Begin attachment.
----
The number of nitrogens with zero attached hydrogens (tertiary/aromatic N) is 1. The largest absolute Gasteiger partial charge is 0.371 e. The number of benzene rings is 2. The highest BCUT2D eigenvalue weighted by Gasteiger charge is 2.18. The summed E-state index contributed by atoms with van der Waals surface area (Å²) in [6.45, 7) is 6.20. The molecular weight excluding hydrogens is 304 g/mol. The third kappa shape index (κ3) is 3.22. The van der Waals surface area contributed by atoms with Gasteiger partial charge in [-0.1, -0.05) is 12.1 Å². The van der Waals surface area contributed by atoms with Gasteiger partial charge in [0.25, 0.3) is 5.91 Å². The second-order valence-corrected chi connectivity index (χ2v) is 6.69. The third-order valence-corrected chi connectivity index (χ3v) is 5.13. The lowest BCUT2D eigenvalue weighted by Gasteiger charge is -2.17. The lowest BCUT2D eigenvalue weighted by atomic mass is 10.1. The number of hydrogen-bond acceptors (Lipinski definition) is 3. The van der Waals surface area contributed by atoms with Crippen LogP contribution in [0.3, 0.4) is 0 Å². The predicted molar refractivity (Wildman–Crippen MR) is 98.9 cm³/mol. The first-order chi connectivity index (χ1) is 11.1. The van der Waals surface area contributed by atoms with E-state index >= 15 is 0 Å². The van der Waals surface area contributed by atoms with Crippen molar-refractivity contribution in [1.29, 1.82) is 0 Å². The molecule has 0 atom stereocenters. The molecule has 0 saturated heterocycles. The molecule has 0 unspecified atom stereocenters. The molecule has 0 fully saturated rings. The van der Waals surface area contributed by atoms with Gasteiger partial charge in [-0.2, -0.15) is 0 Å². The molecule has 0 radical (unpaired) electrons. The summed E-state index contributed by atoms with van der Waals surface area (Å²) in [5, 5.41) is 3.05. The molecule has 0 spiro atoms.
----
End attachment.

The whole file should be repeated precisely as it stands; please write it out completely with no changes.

The number of nitrogens with zero attached hydrogens (tertiary/aromatic N) is 1. The largest absolute Gasteiger partial charge is 0.371 e. The number of benzene rings is 2. The highest BCUT2D eigenvalue weighted by Gasteiger charge is 2.18. The summed E-state index contributed by atoms with van der Waals surface area (Å²) in [6.45, 7) is 6.20. The molecular weight excluding hydrogens is 304 g/mol. The third kappa shape index (κ3) is 3.22. The van der Waals surface area contributed by atoms with Gasteiger partial charge in [-0.1, -0.05) is 12.1 Å². The van der Waals surface area contributed by atoms with Gasteiger partial charge in [0.25, 0.3) is 5.91 Å². The second-order valence-corrected chi connectivity index (χ2v) is 6.69. The third-order valence-corrected chi connectivity index (χ3v) is 5.13. The lowest BCUT2D eigenvalue weighted by Gasteiger charge is -2.17. The lowest BCUT2D eigenvalue weighted by atomic mass is 10.1. The number of hydrogen-bond acceptors (Lipinski definition) is 3. The van der Waals surface area contributed by atoms with Crippen LogP contribution in [0.3, 0.4) is 0 Å². The predicted molar refractivity (Wildman–Crippen MR) is 98.9 cm³/mol. The first-order chi connectivity index (χ1) is 11.1. The van der Waals surface area contributed by atoms with E-state index >= 15 is 0 Å². The van der Waals surface area contributed by atoms with Crippen molar-refractivity contribution in [1.29, 1.82) is 0 Å². The molecule has 0 atom stereocenters. The molecule has 0 saturated heterocycles. The molecule has 0 unspecified atom stereocenters. The molecule has 0 fully saturated rings. The van der Waals surface area contributed by atoms with Gasteiger partial charge in [-0.2, -0.15) is 0 Å². The molecule has 0 radical (unpaired) electrons. The summed E-state index contributed by atoms with van der Waals surface area (Å²) in [5, 5.41) is 3.05. The molecule has 0 spiro atoms.